Master Class: Stakeholder Capitalism’s Next Frontier: Monopoly Power – with Denise Hearn

Positive Mavericks, Institutions, Reports

This second Preventable Surprises Master Class invited reflections on “Stakeholder Capitalism’s Next Frontier: Pro- or Anti-Monopoly?” – a new report co-authored by Economic Liberties’ Denise Hearn and Balanced Economy Project’s Michelle Meagher. 

You can watch a replay of the Master Class, or simply look at the excellent slides. A recent Financial Times Column, “The failures of stakeholder capitalism” provides additional context.

From Alphabet to Bank of America, firms often championed by the stakeholder capitalism movement are also among the worst antitrust offenders. Google is currently being sued by dozens of state attorneys general for violating its dominant position in search, and it has previously paid record state antitrust fines for violating children’s privacy laws. Bank of America is being sued under antitrust law for bid rigging the credit default swap market, and the company (along with WellsFargo and JPMorgan Chase) settled an ATM charge price-fixing case in October of 2021.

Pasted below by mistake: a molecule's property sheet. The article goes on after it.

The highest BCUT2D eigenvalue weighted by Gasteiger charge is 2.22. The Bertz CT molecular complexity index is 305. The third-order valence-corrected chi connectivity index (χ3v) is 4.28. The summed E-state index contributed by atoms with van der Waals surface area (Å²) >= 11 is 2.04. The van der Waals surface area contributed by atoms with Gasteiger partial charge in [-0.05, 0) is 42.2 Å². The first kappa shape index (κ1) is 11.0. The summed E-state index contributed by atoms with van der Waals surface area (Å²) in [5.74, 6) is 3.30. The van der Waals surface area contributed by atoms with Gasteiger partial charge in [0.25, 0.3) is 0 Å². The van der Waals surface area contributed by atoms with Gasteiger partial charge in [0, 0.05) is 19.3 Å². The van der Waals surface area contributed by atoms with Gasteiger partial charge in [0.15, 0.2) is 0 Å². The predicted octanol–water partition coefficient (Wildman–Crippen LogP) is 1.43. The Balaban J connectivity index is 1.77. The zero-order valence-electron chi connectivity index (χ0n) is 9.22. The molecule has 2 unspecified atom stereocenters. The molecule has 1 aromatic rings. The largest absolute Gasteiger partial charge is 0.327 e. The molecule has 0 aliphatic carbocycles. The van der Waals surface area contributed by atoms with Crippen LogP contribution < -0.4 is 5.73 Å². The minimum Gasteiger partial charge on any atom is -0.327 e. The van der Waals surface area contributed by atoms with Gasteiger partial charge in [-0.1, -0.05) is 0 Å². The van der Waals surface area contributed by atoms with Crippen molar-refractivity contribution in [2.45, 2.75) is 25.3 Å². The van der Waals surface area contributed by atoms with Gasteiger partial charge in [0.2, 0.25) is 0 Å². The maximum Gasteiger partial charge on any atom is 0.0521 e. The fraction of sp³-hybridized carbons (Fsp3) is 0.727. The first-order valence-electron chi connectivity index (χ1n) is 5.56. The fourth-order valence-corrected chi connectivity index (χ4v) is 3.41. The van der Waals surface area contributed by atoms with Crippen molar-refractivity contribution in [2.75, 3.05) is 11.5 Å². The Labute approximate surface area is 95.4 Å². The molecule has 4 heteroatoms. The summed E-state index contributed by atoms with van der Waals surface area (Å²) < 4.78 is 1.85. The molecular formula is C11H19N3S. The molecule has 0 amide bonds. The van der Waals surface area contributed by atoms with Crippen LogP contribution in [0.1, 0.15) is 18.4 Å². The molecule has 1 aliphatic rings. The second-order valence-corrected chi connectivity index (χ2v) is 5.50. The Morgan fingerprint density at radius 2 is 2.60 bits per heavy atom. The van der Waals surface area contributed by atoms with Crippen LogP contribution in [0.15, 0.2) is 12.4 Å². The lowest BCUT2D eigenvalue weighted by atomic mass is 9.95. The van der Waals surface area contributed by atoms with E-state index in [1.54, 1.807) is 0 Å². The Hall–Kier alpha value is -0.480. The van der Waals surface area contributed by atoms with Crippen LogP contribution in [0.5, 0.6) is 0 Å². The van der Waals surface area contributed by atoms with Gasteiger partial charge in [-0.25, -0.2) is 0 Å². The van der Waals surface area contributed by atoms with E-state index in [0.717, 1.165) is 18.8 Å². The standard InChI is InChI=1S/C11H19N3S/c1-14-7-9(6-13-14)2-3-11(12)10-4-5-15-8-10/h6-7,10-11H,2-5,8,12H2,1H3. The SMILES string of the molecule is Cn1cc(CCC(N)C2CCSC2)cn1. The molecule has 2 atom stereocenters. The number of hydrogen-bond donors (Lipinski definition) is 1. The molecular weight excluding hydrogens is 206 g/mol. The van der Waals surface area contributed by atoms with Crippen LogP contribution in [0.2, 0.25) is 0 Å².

So why this disconnect between stakeholder capitalists and anti-monopolists?

While both movements have gained traction in recent years, the two communities and conversations rarely intersect. Both, however, ask fundamental questions about the nature and obligations of firms in society. Stakeholder capitalism generally focuses on what happens inside corporations, while anti-monopoly focuses on what happens between corporations, in markets and economies. These terrains overlap in important ways and, when seen this way, the potential congruence between the movements becomes clearer.

In their latest paper, Michelle Meagher and Denise Hearn argue that the failure to integrate the problem of concentrated corporate power into the stakeholder capitalism agenda not only undermines its stated goals, but creates a clear problem of political legitimacy for its proponents. Today’s markets are highly concentrated, and it is within this economic structure that stakeholder capitalists and ESG investors make their case for better corporate behavior.

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